Success for Half-Life 2 piracy control

When I installed Half-Life 2 last weekend, I was intrigued by how the whole experience in installing the game was so integrated with connecting to Steam’s servers online as part of the installation process to authenticate that I had a legitimate copy.

This authentication seems to be ongoing and extends to playing the game. I’ve not had much time to do that – unlike, for instance, Paul Thurrott who’s been posting ongoing commentaries about his gameplay fun – but each time I do start up Half-Life 2, it connects to Steam’s servers and logs me in with quite a bit of back-and-forth going on between the servers and my PC. Then, I can play the game from the installation on my PC.

So it was interesting read a BBC News report just now that said developer Valve has banned 20,000 people from playing Half-Life 2 because it had evidence that their copy of the game had been obtained illegally. When you install Half-Life 2, authentication involves setting up an account with Steam, Valve’s gaming community system, and letting that check which copy of the game was being run, as was my experience.

In a statement detailing the banning of the accounts, Valve said this system helped identify who had got hold of pirated copies. “The method used was extremely easy for Valve to trace and confirm, and so there is no question that the accounts disabled were used to try and illegally obtain Half-Life 2,” it said.

From the BBC report:

Rob Fahey, editor of online news site, said the mass banning showed off the power of the Steam system. Before now, he said, it has been hard for game makers to do anything about piracy once the game was being played. “But with this, Valve is taking really effective steps against people using illegitimate copies of Half-Life 2,” he said.

If Steam proves effective at cutting the piracy of games to a minimum, said Mr Fahey, other game makers may be tempted to set up copycat systems. “It’s not hard to see a point in the near future when every publisher wants you to run an application on your system purely to allow you to play their games,” he said.

I’d say you can count on it – this will be how you get to play PC games in the future.

6 thoughts on “Success for Half-Life 2 piracy control

  1. Success? That’s a matter of opinion. After dealing with several viruses and replacement modems over the years I decided to keep my computer off of the internet all together. I use my computer as a Digital Audio Workshop and re-format my hard drives every six months or so. Anyway, I loved Half Life and could not wait for Half Life 2. I made my purchase yesterday, got home real late, took the time to install 5 CDs of info to my computer to only discover that I have to have an internet connection just to play the game off-line. This is outrageous! I paid $60 for a game that I have to then ask permission to enjoy it and this is looked at as success. Yeah … the big companies get bigger, the consumer suffers. If that’s success for the PC gaming world then congratulations to makers like Valve. As for me and my fellow PC gamers, we will be forced to purchase a Playstation or X-Box to avoid any future hassles.

  2. Valve Software is kinda reminding me of someone standing in a hurricane with an umbrella, while proclaiming how good that umbrella is at stopping the rain that hits it.
    within I’d say two days of the release date, copies of Half-Life 2 were appearing on the internet sans Steam. basically what these “hacked” versions consited of, was a fake Steam that made the game think that it was connected, when in all reality it was just talking to itself.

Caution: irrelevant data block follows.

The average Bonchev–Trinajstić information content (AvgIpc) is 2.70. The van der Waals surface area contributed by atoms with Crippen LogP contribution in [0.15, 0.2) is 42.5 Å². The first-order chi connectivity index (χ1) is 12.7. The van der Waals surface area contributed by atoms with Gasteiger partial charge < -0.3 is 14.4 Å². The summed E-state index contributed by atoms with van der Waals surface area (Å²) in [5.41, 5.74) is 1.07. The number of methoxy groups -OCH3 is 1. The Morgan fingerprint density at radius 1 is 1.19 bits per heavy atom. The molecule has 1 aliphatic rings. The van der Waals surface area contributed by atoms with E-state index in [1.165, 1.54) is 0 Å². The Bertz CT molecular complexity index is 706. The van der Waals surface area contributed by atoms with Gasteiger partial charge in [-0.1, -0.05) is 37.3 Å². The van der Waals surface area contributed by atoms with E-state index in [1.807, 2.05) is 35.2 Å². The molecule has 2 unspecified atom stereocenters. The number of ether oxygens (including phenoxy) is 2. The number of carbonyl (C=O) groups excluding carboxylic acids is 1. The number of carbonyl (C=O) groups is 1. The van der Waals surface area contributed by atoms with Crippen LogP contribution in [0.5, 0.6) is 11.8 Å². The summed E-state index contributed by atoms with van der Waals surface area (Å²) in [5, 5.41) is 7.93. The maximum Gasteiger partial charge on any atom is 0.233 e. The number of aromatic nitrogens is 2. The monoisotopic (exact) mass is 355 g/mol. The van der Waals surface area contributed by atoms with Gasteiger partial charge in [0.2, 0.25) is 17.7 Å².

oh…but Valve isn’t quick to point that out are they? As it turns out, once again…from CD-Keys, to requiring the game disc to be in the drive to play, to Steam… It seems that the only group of people that are continually getting the raw deal here are the people who actually pay for the game.
    so in closing, let me congratulate valve on suspending 20,000 accounts, and we’ll just ignore that bit about the some odd 40,000+ who will download it for free and not have a nead for a Steam account to be suspended.

  3. OK. Here’s what I think
    I’m a serious gamer, and I think that the way piracy should be controlled is by what Valve have done with HL2. If people can’t pirate, they wont. This time round they have definatly made it hard to copy, if not impossible. Piracy makes software companies go under, and if we want more games like HL2 (my hands up) we need to support them and spend a tiny bit of our weekly wages and purchase the game. The amound of people that don’t have internet access is minimal, and they companies will not loose as much money to people not having the internet as they will with piracy. This may be a great leap forward in software piracy.
    Way to go Valve, 2 thumbs up for this one

  4. I have a legal copy of HL2, but not because I couldn’t get it for free.. and if I knew I had to mess with all this steam crap I would think twice, if not more, before buying it.
    For example, I bought Win3.1, Win3.11, Win95, NT4, and Win2k.. but ran a pirated version of XP for years because I didn’t want Big Brother messing with my ability to reinstall the OS without grief authenticating it. I’m legit now, but only reluctantly.. not because I don’t believe in supporting software developers.. I do.. but because I don’t like the hassles of dealing with copy protection.
    For example.. last night I went to play Counter Strike:Source.. part of the $80 Half Life Collectors Edition I bought.. and it wouldn’t run because it didn’t have the CD installed. This was after 5 minutes of STEAM doing stuff..
    I closed CS and ran UT 2004 instead.

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